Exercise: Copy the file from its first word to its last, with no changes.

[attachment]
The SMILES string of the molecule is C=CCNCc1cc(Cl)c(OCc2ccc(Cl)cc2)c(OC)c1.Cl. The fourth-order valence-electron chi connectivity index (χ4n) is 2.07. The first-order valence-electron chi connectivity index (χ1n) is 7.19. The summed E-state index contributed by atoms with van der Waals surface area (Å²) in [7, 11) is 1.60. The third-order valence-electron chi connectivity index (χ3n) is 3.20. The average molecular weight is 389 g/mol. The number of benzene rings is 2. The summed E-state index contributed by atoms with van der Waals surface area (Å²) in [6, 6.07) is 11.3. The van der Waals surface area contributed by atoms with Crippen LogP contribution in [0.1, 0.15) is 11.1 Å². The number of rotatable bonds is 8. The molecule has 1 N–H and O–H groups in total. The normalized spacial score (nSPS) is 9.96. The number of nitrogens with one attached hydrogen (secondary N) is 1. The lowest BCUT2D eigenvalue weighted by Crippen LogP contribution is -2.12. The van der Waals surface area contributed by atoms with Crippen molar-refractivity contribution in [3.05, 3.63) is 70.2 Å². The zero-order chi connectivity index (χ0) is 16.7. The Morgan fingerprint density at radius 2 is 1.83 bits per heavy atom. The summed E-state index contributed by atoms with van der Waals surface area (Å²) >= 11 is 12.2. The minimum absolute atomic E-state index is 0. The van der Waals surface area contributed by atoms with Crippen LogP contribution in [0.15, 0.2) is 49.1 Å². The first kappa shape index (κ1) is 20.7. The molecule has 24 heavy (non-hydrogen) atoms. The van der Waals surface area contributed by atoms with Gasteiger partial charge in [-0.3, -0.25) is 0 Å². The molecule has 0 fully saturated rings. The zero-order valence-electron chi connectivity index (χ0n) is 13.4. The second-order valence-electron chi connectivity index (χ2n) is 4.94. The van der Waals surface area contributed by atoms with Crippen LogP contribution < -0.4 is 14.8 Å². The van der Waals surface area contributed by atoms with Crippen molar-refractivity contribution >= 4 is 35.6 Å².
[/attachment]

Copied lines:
The SMILES string of the molecule is C=CCNCc1cc(Cl)c(OCc2ccc(Cl)cc2)c(OC)c1.Cl. The fourth-order valence-electron chi connectivity index (χ4n) is 2.07. The first-order valence-electron chi connectivity index (χ1n) is 7.19. The summed E-state index contributed by atoms with van der Waals surface area (Å²) in [7, 11) is 1.60. The third-order valence-electron chi connectivity index (χ3n) is 3.20. The average molecular weight is 389 g/mol. The number of benzene rings is 2. The summed E-state index contributed by atoms with van der Waals surface area (Å²) in [6, 6.07) is 11.3. The van der Waals surface area contributed by atoms with Crippen LogP contribution in [0.1, 0.15) is 11.1 Å². The number of rotatable bonds is 8. The molecule has 1 N–H and O–H groups in total. The normalized spacial score (nSPS) is 9.96. The number of nitrogens with one attached hydrogen (secondary N) is 1. The lowest BCUT2D eigenvalue weighted by Crippen LogP contribution is -2.12. The van der Waals surface area contributed by atoms with Crippen molar-refractivity contribution in [3.05, 3.63) is 70.2 Å². The zero-order chi connectivity index (χ0) is 16.7. The Morgan fingerprint density at radius 2 is 1.83 bits per heavy atom. The summed E-state index contributed by atoms with van der Waals surface area (Å²) >= 11 is 12.2. The minimum absolute atomic E-state index is 0. The van der Waals surface area contributed by atoms with Crippen LogP contribution in [0.15, 0.2) is 49.1 Å². The first kappa shape index (κ1) is 20.7. The molecule has 24 heavy (non-hydrogen) atoms. The van der Waals surface area contributed by atoms with Gasteiger partial charge in [-0.3, -0.25) is 0 Å². The molecule has 0 fully saturated rings. The zero-order valence-electron chi connectivity index (χ0n) is 13.4. The second-order valence-electron chi connectivity index (χ2n) is 4.94. The van der Waals surface area contributed by atoms with Crippen LogP contribution < -0.4 is 14.8 Å². The van der Waals surface area contributed by atoms with Crippen molar-refractivity contribution >= 4 is 35.6 Å².